A handmade book based on a well-known debate between Dutch graphic designers Jan Van Toorn and Wim Crouwel. With the only requirement for the assignment being to include every piece of text from the transcript of the conversation, I set to work creating a book that was less focused on text and more on the idea of duality, as well as using the work of the designers to help visualize the results of the theories and practices each creator argued for during the debate.
To physically represent the theme of duality I was experiencing throughout their argument, I decided to make a double-bound book with statements from Wim Crouwel and Jan Van Toorn separated on either side. Each statement corresponds to the one facing it. Instead of printing images of work directly on the pages, I made the choice to make the book with french fold pages that allowed 11x17 cropped samples to be folded and place inside and be seen peeking out of the top and in small cutout windows that mirrored each other, building further on the idea of duality, adding dimension to the book (quite literally), and giving a touch of color to each page's composition.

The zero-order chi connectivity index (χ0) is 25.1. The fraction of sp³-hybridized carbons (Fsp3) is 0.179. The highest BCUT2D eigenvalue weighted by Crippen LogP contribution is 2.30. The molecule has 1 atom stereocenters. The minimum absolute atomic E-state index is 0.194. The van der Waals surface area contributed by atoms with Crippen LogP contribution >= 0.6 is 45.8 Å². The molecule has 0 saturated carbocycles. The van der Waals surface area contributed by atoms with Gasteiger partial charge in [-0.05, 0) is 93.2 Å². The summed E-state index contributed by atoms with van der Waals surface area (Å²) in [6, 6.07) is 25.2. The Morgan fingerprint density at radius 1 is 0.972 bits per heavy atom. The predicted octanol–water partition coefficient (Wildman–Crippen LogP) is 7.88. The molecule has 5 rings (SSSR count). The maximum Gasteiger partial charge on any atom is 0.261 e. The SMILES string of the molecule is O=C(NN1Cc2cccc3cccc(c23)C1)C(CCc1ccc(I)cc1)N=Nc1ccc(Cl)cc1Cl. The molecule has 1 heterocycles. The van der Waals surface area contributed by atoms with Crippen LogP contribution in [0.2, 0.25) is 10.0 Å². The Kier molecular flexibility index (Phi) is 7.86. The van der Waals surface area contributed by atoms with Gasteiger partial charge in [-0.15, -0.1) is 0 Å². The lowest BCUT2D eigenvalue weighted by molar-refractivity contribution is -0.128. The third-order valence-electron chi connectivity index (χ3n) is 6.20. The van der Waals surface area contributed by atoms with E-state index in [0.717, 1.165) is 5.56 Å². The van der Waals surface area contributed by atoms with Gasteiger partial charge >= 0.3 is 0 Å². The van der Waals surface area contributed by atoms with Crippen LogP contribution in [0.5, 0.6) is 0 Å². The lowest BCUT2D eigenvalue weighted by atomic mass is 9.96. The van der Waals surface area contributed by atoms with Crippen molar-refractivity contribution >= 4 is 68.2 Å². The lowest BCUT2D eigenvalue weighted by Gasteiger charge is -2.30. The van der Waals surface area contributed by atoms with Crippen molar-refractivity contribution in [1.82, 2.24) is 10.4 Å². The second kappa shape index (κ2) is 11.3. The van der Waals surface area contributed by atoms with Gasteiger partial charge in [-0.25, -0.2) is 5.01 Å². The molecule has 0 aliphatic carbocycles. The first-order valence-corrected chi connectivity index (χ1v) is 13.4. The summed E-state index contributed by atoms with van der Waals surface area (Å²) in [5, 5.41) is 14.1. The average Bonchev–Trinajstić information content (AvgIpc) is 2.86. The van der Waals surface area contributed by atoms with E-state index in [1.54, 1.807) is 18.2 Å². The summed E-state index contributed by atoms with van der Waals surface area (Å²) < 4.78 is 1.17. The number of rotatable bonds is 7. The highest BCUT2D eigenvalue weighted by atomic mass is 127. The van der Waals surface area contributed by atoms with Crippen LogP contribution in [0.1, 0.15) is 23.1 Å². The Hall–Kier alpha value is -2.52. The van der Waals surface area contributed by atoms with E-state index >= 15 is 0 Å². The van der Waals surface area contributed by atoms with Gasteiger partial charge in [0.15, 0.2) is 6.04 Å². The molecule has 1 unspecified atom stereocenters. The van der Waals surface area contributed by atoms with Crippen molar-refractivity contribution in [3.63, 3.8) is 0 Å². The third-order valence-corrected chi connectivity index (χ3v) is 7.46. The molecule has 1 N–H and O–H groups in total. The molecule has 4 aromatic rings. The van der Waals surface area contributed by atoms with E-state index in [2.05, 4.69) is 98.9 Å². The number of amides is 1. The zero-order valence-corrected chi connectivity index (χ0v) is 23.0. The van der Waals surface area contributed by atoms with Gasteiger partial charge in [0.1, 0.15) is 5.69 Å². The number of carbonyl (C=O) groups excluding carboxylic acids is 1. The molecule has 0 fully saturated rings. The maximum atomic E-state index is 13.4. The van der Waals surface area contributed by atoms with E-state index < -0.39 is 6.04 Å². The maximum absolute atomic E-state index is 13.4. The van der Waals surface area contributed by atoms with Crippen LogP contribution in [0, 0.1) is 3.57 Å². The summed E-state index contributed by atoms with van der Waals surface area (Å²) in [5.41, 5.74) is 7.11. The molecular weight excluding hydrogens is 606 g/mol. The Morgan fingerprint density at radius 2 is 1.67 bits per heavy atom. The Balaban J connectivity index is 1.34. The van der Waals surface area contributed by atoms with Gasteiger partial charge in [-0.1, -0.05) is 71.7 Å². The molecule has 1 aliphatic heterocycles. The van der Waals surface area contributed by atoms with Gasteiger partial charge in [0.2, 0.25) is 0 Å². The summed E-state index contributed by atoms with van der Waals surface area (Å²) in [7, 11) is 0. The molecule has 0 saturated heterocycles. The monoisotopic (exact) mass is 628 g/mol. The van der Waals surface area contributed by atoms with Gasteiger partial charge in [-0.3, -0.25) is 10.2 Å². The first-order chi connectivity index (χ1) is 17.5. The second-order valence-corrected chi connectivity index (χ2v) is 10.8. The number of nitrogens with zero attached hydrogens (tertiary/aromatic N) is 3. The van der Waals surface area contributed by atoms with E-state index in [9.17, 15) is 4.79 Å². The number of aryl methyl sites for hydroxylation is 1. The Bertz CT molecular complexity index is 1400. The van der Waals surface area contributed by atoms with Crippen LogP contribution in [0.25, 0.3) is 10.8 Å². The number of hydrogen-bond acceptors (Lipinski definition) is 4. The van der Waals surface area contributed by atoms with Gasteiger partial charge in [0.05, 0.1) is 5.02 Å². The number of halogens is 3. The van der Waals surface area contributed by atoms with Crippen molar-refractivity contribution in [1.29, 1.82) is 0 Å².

Because this debate was such an iconic moment in the history of graphic design, I wanted the book to feel like it had a place both now and in that moment. I intentionally chose a humanist Dutch typeface for the body copy because of both designer's backgrounds, and bound the book in a hardcover to make it feel more sturdy and give it a sense that it had longevity, while the book being more focused on human interaction with materials and structure than the exact content of the body text helps it to feel more contemporary. My hope was to engage the reader and inspire them to interact with a familiar form in an unfamiliar or new and engaging way.